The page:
U.S. election: Trump win

Views from Blackrock’s Strategists & Portfolio Teams – We see Republican presidential nominee Donald Trump’s unexpected election victory bringing market and policy uncertainty in the short run. Trump’s agenda lacks detail and departs from the Republican Party tradition on trade, security and entitlements. Tapping into a backlash against the Washington status quo, he has often … Continue reading “U.S. election: Trump win”

Is a Trump win now possible?

John Redwood, Charles Stanley’s Chief Global Strategist, looks at Donald Trump’s performance in the US presidential election campaign Mr Trump has so far outperformed in this election. The pundits wrote him off early on. The whole might of the Republican Party got behind an alternative candidate to try to prevent him getting the nomination. Many … Continue reading “Is a Trump win now possible?”

Monthly Commentary – October 2016

The FTSE World returned a little under 5% during the month of October. However, as has become a regular occurrence since the UK’s decision to leave the EU, currency devaluation was the primary driver of returns for UK investors. Versus the US Dollar, Sterling lost around 6% during the past month – essentially all in … Continue reading “Monthly Commentary – October 2016”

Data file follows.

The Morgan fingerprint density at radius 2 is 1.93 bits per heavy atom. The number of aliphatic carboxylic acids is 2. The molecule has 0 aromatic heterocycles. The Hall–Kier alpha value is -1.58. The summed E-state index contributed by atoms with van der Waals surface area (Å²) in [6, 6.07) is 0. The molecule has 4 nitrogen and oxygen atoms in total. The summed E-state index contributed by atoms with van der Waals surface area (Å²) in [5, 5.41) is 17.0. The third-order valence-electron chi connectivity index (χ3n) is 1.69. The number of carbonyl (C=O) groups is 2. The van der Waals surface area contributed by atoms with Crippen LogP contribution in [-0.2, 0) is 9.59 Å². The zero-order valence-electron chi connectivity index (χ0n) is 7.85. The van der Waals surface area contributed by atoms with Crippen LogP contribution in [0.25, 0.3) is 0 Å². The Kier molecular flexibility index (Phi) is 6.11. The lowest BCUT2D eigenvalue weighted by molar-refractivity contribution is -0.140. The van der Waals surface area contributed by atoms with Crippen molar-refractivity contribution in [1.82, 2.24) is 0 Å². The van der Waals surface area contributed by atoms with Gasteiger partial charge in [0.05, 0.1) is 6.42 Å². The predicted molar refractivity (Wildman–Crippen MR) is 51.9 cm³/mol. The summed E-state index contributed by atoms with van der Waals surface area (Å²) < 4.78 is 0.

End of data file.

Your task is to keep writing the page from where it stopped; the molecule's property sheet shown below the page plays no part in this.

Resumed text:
Sterling and US politics take centre stage in October

Sterling endured a torrid October against a backdrop of ongoing uncertainties surrounding the UK’s Brexit plans. The pound fell against the US dollar to reach its lowest level for over 30 years during the month, and against the euro to reach its lowest level since 2011. During October, Prime Minister Theresa May confirmed that she … Continue reading “Sterling and US politics take centre stage in October”

Gilt yields surged during October

UK gilt yields surged and prices fell in October amid waning demand for sterling-denominated assets. During October, the pound reached its lowest level against the euro since 2011 and its lowest level against the US dollar for over thirty years. Nevertheless, despite the ongoing weakness in the pound, the UK’s trade deficit widened during August: … Continue reading “Gilt yields surged during October”